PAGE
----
Saturday, July 4, 2015

Pondering the Fourth, the Flag, and the Murfins

Note: This is adapted from posts on this day in 2007 and 2012.
At the Murfin estate, down by the funeral home out on Rt. 176 in Crystal Lake, Illinois, the little house on the corner—wave when you go by—we celebrate the Independence Day, in pretty typical manor.   
We set up some tables in the front yard—we don’t have a back yard, patio or deck—and fire up the grill.  The Old Man—that’s me—turns perfectly good ground beef patties into my festive traditional hockey pucks.  The brats (for non-Midwesterners, a fat, gently spiced sausage in every way superior to the lowly wiener and beloved by both Cheese Heads and Flatlanders) usually turn out better.  Of course I boil some sweet corn and heat up a big-ol’ can of pork and beans.
Daughter #1 Carolynne and Grandsons #1 Nick Bailey and #3 Randy Larsen have driven down from Wisconsin.  Daughter # 2 Heather Pearson, son-in-law Ken and Granddaughter Caiti and her beau ‎Erik Jendrzejczyk will be here.  Daughter #3 Maureen and her significant other Kevin Rotter will be here from up in Richmond.  We would love to see Grandson #2 Joe Gibson, but he has been AWOL at the last few family gatherings.  At least one family friend will also be here.  There used to be more kidscousins and friends—mostly grown now or are living far away—and a kiddy pool used to be set up for heat relief.  Various friends and more distant family might stop by. Grandma Pat and Kathy’s Aunt Benita and Uncle Al are all gone now.  We have kind of got down to a core group, but you get the idea.
After days of pleasant, sunny but cool weather, things are expected to steam up.  But the Fourth has always been a sweat festival. 
We will eat.  We will watch the traffic go by on 176—sometimes someone will wave or honk and we will try to figure out if it is someone we know or just a friendly toot. 
We will also celebrate the mistress of the estate’s birthday, which falls conveniently on July 5.  It’s a two-fer kind of celebration.
And that is just about it.  That’s the way the Murfins have celebrated the Fourth—and Memorial Day and Labor Day—for about thirty years in these parts.
Chances are you do something pretty similar yourself.

The flag flies on the Fourth at the Murfin Mannor--and every day Memorial Day through Thanksgiving.
Now all of this excitement unfolds in front of a house with an American Flag on it.  Most years I put the flag out for Memorial Day and it stays up until Veterans Day—or if it hasn’t gone to shreds and the weather isn’t too miserable—until Thanksgiving. 
Some of my old Chicago friends—the few who have ventured way out here to the edge to the known universe—are shocked that an old rebel like me, a Wobbly and a Draft resister, a street corner soap-boxer, and habitual protestor, would drape his home in a symbol of oppression.
Howard Zinn summed up their point of view in a widely circulated essay: 
On this July 4, we would do well to renounce nationalism and all its symbols: its flags, its pledges of allegiance, its anthems, and its insistence in song that God must single out America to be blessed.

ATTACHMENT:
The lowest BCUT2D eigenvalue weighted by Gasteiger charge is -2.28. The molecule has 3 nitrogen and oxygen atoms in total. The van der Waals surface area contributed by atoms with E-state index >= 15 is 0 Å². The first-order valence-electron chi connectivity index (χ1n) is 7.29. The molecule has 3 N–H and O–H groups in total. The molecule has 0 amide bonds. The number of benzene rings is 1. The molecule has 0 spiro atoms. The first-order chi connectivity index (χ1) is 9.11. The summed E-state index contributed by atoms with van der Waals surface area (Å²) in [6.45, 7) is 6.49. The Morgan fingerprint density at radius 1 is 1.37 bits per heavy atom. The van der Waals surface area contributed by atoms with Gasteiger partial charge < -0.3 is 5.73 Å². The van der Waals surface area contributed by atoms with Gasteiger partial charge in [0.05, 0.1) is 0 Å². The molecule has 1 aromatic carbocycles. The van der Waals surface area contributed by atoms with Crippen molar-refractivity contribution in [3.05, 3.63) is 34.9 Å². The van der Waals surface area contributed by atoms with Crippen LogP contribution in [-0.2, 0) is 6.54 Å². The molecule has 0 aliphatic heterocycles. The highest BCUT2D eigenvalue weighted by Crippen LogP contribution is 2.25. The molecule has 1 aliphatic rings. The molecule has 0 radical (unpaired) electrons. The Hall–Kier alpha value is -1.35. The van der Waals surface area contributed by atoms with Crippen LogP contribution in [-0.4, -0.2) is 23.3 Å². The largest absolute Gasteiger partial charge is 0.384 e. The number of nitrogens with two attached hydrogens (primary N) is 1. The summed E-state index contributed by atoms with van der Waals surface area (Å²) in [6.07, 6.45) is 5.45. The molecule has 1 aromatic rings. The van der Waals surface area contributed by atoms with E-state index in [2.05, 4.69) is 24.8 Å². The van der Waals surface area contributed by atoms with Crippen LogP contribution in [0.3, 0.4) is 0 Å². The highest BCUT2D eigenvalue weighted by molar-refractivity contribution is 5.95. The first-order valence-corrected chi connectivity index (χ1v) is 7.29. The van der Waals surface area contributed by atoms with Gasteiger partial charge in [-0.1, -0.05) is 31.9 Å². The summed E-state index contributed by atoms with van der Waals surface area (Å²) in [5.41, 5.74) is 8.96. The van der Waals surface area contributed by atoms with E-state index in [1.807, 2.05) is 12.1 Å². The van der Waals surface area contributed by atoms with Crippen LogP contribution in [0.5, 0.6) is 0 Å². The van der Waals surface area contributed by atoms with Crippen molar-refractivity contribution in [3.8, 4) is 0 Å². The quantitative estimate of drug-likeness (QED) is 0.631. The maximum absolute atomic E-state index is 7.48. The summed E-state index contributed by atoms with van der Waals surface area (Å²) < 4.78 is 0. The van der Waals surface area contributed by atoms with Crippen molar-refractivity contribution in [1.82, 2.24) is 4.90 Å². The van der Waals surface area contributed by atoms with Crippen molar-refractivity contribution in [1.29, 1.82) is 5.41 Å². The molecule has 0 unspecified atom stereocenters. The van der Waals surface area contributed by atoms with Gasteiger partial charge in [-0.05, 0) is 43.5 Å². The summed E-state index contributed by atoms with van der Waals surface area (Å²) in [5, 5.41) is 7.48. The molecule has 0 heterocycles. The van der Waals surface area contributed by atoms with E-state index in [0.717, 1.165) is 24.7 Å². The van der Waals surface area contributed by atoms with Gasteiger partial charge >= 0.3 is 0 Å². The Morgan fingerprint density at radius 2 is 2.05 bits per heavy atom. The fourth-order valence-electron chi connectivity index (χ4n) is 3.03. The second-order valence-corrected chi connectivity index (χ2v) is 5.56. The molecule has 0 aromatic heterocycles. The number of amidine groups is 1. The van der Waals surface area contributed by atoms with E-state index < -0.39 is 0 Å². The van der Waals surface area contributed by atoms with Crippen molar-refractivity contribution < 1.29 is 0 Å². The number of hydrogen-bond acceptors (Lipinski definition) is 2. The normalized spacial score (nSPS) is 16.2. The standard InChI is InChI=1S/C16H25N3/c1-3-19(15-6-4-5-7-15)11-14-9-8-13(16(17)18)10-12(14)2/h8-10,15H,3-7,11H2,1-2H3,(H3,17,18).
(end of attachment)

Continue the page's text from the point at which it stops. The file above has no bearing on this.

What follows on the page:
Is not nationalism—that devotion to a flag, an anthem, a boundary so fierce it engenders mass murder—one of the great evils of our time, along with racism, along with religious hatred?
These ways of thinking—cultivated, nurtured, indoctrinated from childhood on—have been useful to those in power and deadly for those out of power.

Howard Zinn in front of a banner of which we both approve

It is an argument he, and many others, have been making for a long time.  I understand it.  I really do.  I hold no truck with simple nationalism.  I know my history as almost as well as did Professor Zinn.  It is a short jump from jingoism to jackboots.  And I can sing the dark litany of massacre   and oppression that has accompanied the twisted notions of American Exceptionalism through the years, as well as any human.
But oppression and blood lust are not just American phenomena.  We have just given it our own peculiar twist.  They are part and parcel of the human condition and exist everywhere.  To paraphrase a hymn beloved by peace folk:
My country’s streams run redder than the cardinal,
And soldiers’ boots tread every hill and vale,
But other lands have bloody streams and carnage.
And soldier’s boots trod everywhere the frail.  

 (Adapted from This is My Song by Lloyd Stone)    
This is not an excuse.  All peoples must come to grips with the particular burdens of their history.  Humanity demands that we all atone for our sins and—much more importantly—strive to prevent their re-occurrence.

Reading the Declaration of Independence at the 2007 Crystal Lake Independence Day Parade.

But the reason I fly the flag, the reason I could read the Declaration of Independence aloud one year protesting the McHenry County Peace Group being excluded from the local Independence Day parade with absolutely no intent of irony or condescension, is because there are elements of our common heritage worthy of celebration.  The words of the Declaration, whatever the personal failings of its slave-holding author, still challenge us to be better.
And those words stand not alone.  They stand in a great tradition of utterances and documents, official and insurrectionary, which mark what Abraham Lincoln once called, “the better angles of our nature.”  Tom Paine, James Madison, Ralph Waldo Emerson, Henry David Thoreau, Theodore Parker, Fredrick Douglas, Julia Ward Howe, Susan B. Anthony, Emma Lazarus, Eugene V. Debs, Franklin Roosevelt, Martin Luther King, Cesar Chavez, and hundreds more stand in this tradition.
It is this peculiarly American call for equality and justice, these impossibly lofty goals that lure us onward despite the disappointment and the contradictions, that I honor when I put out the flag.
Oh, and one more thing. 

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